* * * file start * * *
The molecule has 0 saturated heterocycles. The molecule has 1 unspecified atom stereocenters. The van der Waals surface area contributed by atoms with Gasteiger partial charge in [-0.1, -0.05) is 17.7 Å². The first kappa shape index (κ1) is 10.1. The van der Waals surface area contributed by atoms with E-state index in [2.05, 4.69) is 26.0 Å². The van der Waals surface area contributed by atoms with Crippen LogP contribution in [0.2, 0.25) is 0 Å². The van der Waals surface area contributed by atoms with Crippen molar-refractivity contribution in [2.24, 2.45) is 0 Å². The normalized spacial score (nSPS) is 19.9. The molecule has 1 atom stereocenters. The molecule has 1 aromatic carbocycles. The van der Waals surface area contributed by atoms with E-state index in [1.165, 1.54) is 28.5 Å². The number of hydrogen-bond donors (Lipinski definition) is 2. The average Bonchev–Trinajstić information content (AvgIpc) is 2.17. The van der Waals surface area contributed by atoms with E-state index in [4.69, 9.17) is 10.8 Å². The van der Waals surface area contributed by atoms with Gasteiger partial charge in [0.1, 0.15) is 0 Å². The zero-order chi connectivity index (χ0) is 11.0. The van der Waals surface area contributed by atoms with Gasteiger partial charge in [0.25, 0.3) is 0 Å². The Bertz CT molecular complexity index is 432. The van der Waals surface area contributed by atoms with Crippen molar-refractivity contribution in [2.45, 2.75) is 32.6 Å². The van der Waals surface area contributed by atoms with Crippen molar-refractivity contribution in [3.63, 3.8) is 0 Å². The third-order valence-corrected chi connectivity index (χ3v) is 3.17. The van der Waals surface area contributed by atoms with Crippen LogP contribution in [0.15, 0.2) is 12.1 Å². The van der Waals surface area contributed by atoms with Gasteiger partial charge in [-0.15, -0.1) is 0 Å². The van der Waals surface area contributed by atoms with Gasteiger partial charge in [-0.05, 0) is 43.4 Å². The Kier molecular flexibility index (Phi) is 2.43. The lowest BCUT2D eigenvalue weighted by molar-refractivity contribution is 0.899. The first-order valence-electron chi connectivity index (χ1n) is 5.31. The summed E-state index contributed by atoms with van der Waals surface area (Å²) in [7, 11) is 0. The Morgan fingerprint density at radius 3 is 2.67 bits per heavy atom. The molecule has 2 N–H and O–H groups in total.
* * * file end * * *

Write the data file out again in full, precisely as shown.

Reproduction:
The molecule has 0 saturated heterocycles. The molecule has 1 unspecified atom stereocenters. The van der Waals surface area contributed by atoms with Gasteiger partial charge in [-0.1, -0.05) is 17.7 Å². The first kappa shape index (κ1) is 10.1. The van der Waals surface area contributed by atoms with E-state index in [2.05, 4.69) is 26.0 Å². The van der Waals surface area contributed by atoms with Crippen LogP contribution in [0.2, 0.25) is 0 Å². The van der Waals surface area contributed by atoms with Crippen molar-refractivity contribution in [2.24, 2.45) is 0 Å². The normalized spacial score (nSPS) is 19.9. The molecule has 1 atom stereocenters. The molecule has 1 aromatic carbocycles. The van der Waals surface area contributed by atoms with E-state index in [1.165, 1.54) is 28.5 Å². The number of hydrogen-bond donors (Lipinski definition) is 2. The average Bonchev–Trinajstić information content (AvgIpc) is 2.17. The van der Waals surface area contributed by atoms with E-state index in [4.69, 9.17) is 10.8 Å². The van der Waals surface area contributed by atoms with Gasteiger partial charge in [0.1, 0.15) is 0 Å². The zero-order chi connectivity index (χ0) is 11.0. The van der Waals surface area contributed by atoms with Gasteiger partial charge in [0.25, 0.3) is 0 Å². The Bertz CT molecular complexity index is 432. The van der Waals surface area contributed by atoms with Crippen molar-refractivity contribution in [2.45, 2.75) is 32.6 Å². The van der Waals surface area contributed by atoms with Crippen molar-refractivity contribution in [3.63, 3.8) is 0 Å². The third-order valence-corrected chi connectivity index (χ3v) is 3.17. The van der Waals surface area contributed by atoms with Crippen LogP contribution in [0.15, 0.2) is 12.1 Å². The van der Waals surface area contributed by atoms with Gasteiger partial charge in [-0.15, -0.1) is 0 Å². The van der Waals surface area contributed by atoms with Gasteiger partial charge in [-0.05, 0) is 43.4 Å². The Kier molecular flexibility index (Phi) is 2.43. The lowest BCUT2D eigenvalue weighted by molar-refractivity contribution is 0.899. The first-order valence-electron chi connectivity index (χ1n) is 5.31. The summed E-state index contributed by atoms with van der Waals surface area (Å²) in [7, 11) is 0. The Morgan fingerprint density at radius 3 is 2.67 bits per heavy atom. The molecule has 2 N–H and O–H groups in total.